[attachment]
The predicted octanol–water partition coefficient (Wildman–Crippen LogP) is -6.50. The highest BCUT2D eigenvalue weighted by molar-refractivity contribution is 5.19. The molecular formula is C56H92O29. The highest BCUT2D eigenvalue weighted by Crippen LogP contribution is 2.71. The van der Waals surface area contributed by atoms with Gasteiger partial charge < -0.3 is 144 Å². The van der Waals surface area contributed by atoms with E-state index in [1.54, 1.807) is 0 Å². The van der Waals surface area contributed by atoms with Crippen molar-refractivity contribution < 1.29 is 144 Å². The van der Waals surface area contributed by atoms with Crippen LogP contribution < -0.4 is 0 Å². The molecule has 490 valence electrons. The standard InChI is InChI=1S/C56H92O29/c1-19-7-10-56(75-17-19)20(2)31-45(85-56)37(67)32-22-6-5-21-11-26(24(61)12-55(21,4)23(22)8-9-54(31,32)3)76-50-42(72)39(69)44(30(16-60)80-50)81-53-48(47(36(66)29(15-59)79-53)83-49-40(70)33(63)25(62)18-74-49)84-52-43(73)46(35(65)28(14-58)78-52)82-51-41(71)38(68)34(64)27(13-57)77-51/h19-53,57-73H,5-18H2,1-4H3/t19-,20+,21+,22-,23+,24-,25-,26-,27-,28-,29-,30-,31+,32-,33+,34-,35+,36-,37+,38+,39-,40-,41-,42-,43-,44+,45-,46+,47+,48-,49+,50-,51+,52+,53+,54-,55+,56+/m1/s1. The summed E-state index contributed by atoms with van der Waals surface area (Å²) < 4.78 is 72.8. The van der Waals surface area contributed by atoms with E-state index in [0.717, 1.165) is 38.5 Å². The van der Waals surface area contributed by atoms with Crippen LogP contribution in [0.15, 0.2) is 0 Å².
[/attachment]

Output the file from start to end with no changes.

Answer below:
The predicted octanol–water partition coefficient (Wildman–Crippen LogP) is -6.50. The highest BCUT2D eigenvalue weighted by molar-refractivity contribution is 5.19. The molecular formula is C56H92O29. The highest BCUT2D eigenvalue weighted by Crippen LogP contribution is 2.71. The van der Waals surface area contributed by atoms with Gasteiger partial charge < -0.3 is 144 Å². The van der Waals surface area contributed by atoms with E-state index in [1.54, 1.807) is 0 Å². The van der Waals surface area contributed by atoms with Crippen molar-refractivity contribution < 1.29 is 144 Å². The van der Waals surface area contributed by atoms with Crippen LogP contribution < -0.4 is 0 Å². The molecule has 490 valence electrons. The standard InChI is InChI=1S/C56H92O29/c1-19-7-10-56(75-17-19)20(2)31-45(85-56)37(67)32-22-6-5-21-11-26(24(61)12-55(21,4)23(22)8-9-54(31,32)3)76-50-42(72)39(69)44(30(16-60)80-50)81-53-48(47(36(66)29(15-59)79-53)83-49-40(70)33(63)25(62)18-74-49)84-52-43(73)46(35(65)28(14-58)78-52)82-51-41(71)38(68)34(64)27(13-57)77-51/h19-53,57-73H,5-18H2,1-4H3/t19-,20+,21+,22-,23+,24-,25-,26-,27-,28-,29-,30-,31+,32-,33+,34-,35+,36-,37+,38+,39-,40-,41-,42-,43-,44+,45-,46+,47+,48-,49+,50-,51+,52+,53+,54-,55+,56+/m1/s1. The summed E-state index contributed by atoms with van der Waals surface area (Å²) < 4.78 is 72.8. The van der Waals surface area contributed by atoms with E-state index in [0.717, 1.165) is 38.5 Å². The van der Waals surface area contributed by atoms with Crippen LogP contribution in [0.15, 0.2) is 0 Å².